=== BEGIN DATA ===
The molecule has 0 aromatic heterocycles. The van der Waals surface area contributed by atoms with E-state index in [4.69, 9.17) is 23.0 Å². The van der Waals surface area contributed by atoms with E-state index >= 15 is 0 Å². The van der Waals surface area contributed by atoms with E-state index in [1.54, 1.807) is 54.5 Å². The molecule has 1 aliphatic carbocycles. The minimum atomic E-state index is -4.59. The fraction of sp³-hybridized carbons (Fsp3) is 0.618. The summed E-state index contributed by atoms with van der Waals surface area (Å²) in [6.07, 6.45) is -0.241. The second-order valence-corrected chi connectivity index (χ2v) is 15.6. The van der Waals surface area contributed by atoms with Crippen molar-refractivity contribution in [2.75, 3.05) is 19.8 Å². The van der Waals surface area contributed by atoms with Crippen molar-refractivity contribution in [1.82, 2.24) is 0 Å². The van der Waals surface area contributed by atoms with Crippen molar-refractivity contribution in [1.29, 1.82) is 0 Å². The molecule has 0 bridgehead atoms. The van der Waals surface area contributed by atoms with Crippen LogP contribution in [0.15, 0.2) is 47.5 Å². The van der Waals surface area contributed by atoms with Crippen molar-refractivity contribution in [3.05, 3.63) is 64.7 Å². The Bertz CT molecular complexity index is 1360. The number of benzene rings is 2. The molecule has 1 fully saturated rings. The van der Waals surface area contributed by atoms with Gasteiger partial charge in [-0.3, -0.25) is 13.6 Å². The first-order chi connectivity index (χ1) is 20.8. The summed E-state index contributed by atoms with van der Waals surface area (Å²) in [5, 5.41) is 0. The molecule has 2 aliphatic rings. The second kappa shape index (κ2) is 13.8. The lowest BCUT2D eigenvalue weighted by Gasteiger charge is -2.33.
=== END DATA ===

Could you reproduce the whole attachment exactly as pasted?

The molecule has 0 aromatic heterocycles. The van der Waals surface area contributed by atoms with E-state index in [4.69, 9.17) is 23.0 Å². The van der Waals surface area contributed by atoms with E-state index >= 15 is 0 Å². The van der Waals surface area contributed by atoms with E-state index in [1.54, 1.807) is 54.5 Å². The molecule has 1 aliphatic carbocycles. The minimum atomic E-state index is -4.59. The fraction of sp³-hybridized carbons (Fsp3) is 0.618. The summed E-state index contributed by atoms with van der Waals surface area (Å²) in [6.07, 6.45) is -0.241. The second-order valence-corrected chi connectivity index (χ2v) is 15.6. The van der Waals surface area contributed by atoms with Crippen molar-refractivity contribution in [2.75, 3.05) is 19.8 Å². The van der Waals surface area contributed by atoms with Crippen molar-refractivity contribution in [1.82, 2.24) is 0 Å². The van der Waals surface area contributed by atoms with Crippen molar-refractivity contribution in [1.29, 1.82) is 0 Å². The molecule has 0 bridgehead atoms. The van der Waals surface area contributed by atoms with Crippen LogP contribution in [0.15, 0.2) is 47.5 Å². The van der Waals surface area contributed by atoms with Crippen molar-refractivity contribution in [3.05, 3.63) is 64.7 Å². The Bertz CT molecular complexity index is 1360. The number of benzene rings is 2. The molecule has 1 fully saturated rings. The van der Waals surface area contributed by atoms with Gasteiger partial charge in [-0.3, -0.25) is 13.6 Å². The first-order chi connectivity index (χ1) is 20.8. The summed E-state index contributed by atoms with van der Waals surface area (Å²) in [5, 5.41) is 0. The molecule has 2 aliphatic rings. The second kappa shape index (κ2) is 13.8. The lowest BCUT2D eigenvalue weighted by Gasteiger charge is -2.33.